Quit being comfortable

It has been noteworthy, and not just I think because I’ve been paying attention, how often comfort has been mentioned recently as a selling point for “ultralight” backpacking. For example, from the recent revival of Sierra Designs as a (hopefully) relevant brand; “…the Flashlight is the ultimate backpacking tent for those who believe that comfort and lightweight should not be mutually exclusive.”

I would like to offer my official condemnation of this trend.


I do so for two reasons.

First, as I mentioned last year, backpacking should not be a mere variation on Disneyland.  It’s been over 15 years since the nihilism of fun for fun’s sake was definitively explained to us, so cut it out.

Second, and a sub-point of this idea, which those hostile to the broadness of the original might yet find palatable, is that backpacking ought to be about adapting ourselves to the land, rather than spending money on ways to at once avoid technique and keep ones pack light.  Do not try to mimic the home environment in the woods.  Try to expand your definition of comfort to something far beyond that fuzzy place where you can sleep with your feet out of the blankets.  You can get away with just enough sleeping bag.  You can use a tarp in a snowstorm, or during bug season.  You can sleep, well, in the wilderness without a book, ipod, earplugs, whisky, or lunesta.  You can go a bit hungry with no mental or physical ill effects.  Unless you are foolish, there is a massive gap between what most of us think as dangerously cold, and what actually is.  That 1:100,000″ map will do just fine.  Comfort in the backcountry is a self-overcoming, and thus never finished.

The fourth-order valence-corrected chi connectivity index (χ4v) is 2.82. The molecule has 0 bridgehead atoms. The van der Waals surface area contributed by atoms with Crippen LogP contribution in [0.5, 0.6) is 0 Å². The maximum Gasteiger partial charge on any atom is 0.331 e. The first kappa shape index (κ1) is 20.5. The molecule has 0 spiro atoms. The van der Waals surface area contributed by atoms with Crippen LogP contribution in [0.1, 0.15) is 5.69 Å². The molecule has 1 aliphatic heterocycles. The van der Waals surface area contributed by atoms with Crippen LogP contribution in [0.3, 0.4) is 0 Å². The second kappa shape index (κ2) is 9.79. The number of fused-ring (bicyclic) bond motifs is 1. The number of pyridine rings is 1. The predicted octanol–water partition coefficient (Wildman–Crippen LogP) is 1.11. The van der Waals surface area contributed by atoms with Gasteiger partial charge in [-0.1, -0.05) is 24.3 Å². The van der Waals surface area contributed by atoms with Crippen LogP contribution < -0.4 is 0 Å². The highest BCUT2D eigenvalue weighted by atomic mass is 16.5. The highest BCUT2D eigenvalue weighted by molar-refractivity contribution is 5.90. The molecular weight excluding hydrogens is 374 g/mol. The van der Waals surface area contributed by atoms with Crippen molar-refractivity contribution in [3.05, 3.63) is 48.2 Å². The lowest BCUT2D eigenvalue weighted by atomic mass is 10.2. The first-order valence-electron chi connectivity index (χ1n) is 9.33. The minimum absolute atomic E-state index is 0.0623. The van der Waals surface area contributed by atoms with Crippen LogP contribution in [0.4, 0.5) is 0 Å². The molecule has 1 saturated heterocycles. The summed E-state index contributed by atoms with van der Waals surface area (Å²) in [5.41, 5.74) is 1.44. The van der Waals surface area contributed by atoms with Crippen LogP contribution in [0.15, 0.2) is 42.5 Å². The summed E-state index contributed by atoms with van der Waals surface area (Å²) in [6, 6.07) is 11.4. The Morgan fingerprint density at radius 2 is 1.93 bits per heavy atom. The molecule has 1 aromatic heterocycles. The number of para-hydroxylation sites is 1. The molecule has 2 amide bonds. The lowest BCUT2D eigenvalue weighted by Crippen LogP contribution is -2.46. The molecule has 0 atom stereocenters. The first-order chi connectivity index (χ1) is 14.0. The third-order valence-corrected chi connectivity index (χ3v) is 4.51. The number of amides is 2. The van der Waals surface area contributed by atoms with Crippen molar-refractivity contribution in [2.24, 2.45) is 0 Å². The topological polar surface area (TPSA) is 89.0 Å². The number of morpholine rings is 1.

One does not need to swallow that elephant whole.  Trying to avoid all the miserable experiments the above particulars entail would be short circuiting that thing called learning, and is thus spiritually ill advised.  But so to is floating along in a blissful cocoon where leaks, dirt, and unexpected spikes in temperature are viewed as aberrations.


15 responses to “Quit being comfortable”

  1. Isn’t a huge part of “ultralight” backpacking the comfort of not hauling around 50+ pounds of stuff? And aren’t people that haul all the stuff into the backcountry just the opposite by foregoing comfort on the trail to have it in camp?

    1. There is no question the hauling a heavy pack is not especially comfortable. Three of the last four weekends I’ve hauled the heaviest packs I’ve carried in years on hunting trips, and my comfort level went down. I like a light pack because I like hiking, and with less stuff I can hike more in a given day.

      The other objection to most (not all, see Jaako below) huge packs is that they bespeak a not especially critical take on backcountry equipment and the way it shapes experience. This has always been almost as compelling as #1 for me.

  2. Spot on. Everyone should hike their own hike, but that being said, I agree with you.

  3. I agree mostly with what you say. Or maybe totally. But there comes this problem with personal and subjective experiences.